Sexting gets a bad rap. A quick survey on the subject turns up political scandals, creepy cops, teen sex rings, and horny FBI agents. But, a new study shows sexting can be a part of a healthy, satisfying sex life and is far more common than you might think. In a survey of 870 adults between the ages of 18 and 82, a whopping 88% of respondents reported that they've engaged in sexting—for purposes of the study defined as sending or receiving sexually explicit material via text—while 82% said they had sexted in the past year. Nearly 75% of people reported sexting within the bounds of a committed relationship, and NPR reports there were similar levels of sexting between men and women. The research was released at the American Psychological Association's annual convention this week.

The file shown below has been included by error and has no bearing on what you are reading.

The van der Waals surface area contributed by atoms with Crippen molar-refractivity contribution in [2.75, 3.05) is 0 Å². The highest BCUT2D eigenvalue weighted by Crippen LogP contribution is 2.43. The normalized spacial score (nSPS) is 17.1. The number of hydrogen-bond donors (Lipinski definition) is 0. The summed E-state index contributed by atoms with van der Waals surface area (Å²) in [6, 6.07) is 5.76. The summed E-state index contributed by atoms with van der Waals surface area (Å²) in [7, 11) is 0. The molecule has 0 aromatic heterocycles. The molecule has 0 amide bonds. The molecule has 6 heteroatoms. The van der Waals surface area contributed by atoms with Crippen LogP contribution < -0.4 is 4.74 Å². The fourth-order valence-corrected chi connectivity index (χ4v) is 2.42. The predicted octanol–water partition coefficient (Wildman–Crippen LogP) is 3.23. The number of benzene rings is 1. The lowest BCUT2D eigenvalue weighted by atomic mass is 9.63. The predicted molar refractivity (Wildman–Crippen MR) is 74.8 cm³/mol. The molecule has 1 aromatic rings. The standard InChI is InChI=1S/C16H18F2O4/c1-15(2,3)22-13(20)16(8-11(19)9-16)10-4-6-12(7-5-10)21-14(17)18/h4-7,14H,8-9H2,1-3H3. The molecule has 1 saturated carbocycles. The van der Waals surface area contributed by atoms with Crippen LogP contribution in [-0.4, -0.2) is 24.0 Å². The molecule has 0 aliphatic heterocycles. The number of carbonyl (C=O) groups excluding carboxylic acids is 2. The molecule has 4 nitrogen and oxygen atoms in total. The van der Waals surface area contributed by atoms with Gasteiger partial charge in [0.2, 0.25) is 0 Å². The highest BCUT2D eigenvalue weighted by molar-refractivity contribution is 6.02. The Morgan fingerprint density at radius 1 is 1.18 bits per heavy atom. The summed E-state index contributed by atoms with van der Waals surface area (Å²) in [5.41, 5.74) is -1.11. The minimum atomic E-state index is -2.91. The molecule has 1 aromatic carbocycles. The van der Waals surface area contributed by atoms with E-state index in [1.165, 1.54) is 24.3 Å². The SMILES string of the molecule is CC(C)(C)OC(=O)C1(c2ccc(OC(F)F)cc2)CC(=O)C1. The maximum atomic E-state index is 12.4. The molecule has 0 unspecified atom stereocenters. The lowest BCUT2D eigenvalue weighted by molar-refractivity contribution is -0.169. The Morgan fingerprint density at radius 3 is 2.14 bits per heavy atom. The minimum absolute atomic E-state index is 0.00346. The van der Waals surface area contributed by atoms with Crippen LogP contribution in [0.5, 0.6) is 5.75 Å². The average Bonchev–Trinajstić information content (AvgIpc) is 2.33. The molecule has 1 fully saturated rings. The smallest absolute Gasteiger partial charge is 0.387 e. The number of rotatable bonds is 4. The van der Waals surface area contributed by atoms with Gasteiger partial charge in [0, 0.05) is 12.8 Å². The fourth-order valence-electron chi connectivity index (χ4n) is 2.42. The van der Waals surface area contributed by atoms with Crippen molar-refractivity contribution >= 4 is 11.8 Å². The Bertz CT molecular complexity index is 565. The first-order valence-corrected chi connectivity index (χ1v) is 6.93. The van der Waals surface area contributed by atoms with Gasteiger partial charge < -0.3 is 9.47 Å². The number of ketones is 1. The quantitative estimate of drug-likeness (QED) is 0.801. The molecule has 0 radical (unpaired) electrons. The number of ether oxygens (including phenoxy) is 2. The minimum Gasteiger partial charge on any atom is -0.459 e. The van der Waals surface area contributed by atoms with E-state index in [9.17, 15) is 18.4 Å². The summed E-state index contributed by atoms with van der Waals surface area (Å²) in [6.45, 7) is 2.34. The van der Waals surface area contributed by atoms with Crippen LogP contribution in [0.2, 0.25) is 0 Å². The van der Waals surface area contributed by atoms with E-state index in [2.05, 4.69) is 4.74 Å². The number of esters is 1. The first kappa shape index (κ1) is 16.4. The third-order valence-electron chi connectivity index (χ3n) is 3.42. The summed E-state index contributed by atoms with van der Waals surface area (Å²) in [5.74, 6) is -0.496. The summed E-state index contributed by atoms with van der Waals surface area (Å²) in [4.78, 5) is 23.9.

"Given the possible implications, both positive and negative, for sexual health, it is important to continue investigating the role sexting plays in current romantic and sexual relationships," says a co-author, per a press release. For example, the study shows greater levels of sexting corresponded with greater overall sexual satisfaction and greater relationship satisfaction for couples. While researchers aren't sure whether more sexting results in better sex lives or better sex lives result in more sexting, they are hopeful sexting—with further research—could become a part of helping couples in therapy, NPR notes. So, if your relationship needs a little sexual boost—and your partner is receptive—go ahead and whip it out. Your phone, that is.